Inspenet, September 28, 2023.
The just-released report from the International Energy Agency predicts that emissions from burning oil, gas and coal will continue to rise until they peak this decade.
The Paris agreement against climate change, signed by 200 countries, has so far failed to achieve its purpose, as global greenhouse gas emissions, including carbon dioxide from the energy sector, have increased again this year ( specifically, 1% in 2022) and the most alarming thing is that they have reached a new historical record of 37,000 million tons (Gt) in 2022.
To stop this increase in gases that are causing unprecedented warming in the Earth’s climate, this United Nations body urges countries to double their investments in clean energy sources , such as solar and wind.
According to the recent IEA report, the path to limiting global temperature rise to 1.5 ̊C has become narrower, but is still viable thanks to the growth of clean energy sources. Therefore, no further investment is required in the construction of coal, oil and natural gas plants.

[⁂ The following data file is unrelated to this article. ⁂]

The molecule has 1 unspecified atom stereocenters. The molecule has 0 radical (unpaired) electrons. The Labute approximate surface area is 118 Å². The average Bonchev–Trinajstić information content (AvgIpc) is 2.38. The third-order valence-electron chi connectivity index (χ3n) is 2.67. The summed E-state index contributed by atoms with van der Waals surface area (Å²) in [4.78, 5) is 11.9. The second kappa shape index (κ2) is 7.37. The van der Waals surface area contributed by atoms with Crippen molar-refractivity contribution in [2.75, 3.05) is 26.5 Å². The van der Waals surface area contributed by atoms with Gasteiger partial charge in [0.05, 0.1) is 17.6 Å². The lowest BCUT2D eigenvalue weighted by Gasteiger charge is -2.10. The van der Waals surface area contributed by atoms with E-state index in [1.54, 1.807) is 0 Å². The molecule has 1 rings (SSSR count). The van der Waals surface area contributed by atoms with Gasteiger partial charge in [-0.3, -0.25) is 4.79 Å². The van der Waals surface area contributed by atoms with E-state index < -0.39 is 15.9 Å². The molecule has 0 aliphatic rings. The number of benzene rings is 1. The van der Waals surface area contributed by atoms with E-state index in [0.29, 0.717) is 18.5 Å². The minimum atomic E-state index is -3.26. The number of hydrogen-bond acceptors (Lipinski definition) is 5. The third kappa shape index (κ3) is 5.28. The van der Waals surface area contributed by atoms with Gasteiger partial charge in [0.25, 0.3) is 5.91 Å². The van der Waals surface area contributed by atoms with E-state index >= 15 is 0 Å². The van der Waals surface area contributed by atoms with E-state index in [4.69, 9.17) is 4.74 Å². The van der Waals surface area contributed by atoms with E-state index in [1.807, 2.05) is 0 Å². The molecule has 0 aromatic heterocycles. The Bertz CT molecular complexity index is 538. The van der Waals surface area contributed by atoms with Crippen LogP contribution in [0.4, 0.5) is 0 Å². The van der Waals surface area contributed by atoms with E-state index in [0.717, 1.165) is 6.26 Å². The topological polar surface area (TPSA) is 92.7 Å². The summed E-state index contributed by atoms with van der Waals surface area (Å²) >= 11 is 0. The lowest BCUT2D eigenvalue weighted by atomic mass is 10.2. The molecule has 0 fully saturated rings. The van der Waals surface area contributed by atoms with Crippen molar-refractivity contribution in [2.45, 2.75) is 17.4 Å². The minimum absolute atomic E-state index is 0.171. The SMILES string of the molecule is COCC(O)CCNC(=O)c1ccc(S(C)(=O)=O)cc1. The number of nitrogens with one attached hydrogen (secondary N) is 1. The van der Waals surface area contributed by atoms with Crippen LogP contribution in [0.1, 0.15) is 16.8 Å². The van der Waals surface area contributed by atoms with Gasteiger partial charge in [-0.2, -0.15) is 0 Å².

Likewise, the IEA suggests that tripling global installed renewable energy capacity to 11,000 GW by 2030 would result in the largest emissions reductions until 2030, in line with the “net zero by 2050” scenario that has been endorsed at climate summits. recent internationals.
Specifically, electrification driven by electric vehicles and heat pumps plays a critical role across the energy system, contributing almost a fifth of the emissions reductions needed through 2030 to achieve the “zero emissions by 2050” goal.
The call of the International Energy Agency
The latest report from the International Energy Agency also highlights positive aspects. In this sense, it is expected that throughout this year, the world will make historic investments of 1.8 trillion dollars in clean energy , a figure that should increase to around 4.5 trillion dollars annually at the beginning of the decade. of 2030.
However, the IEA calls on countries to step up their efforts, as an 80% reduction in greenhouse gas emissions is required in advanced economies and 60% in emerging market economies for the year 2035.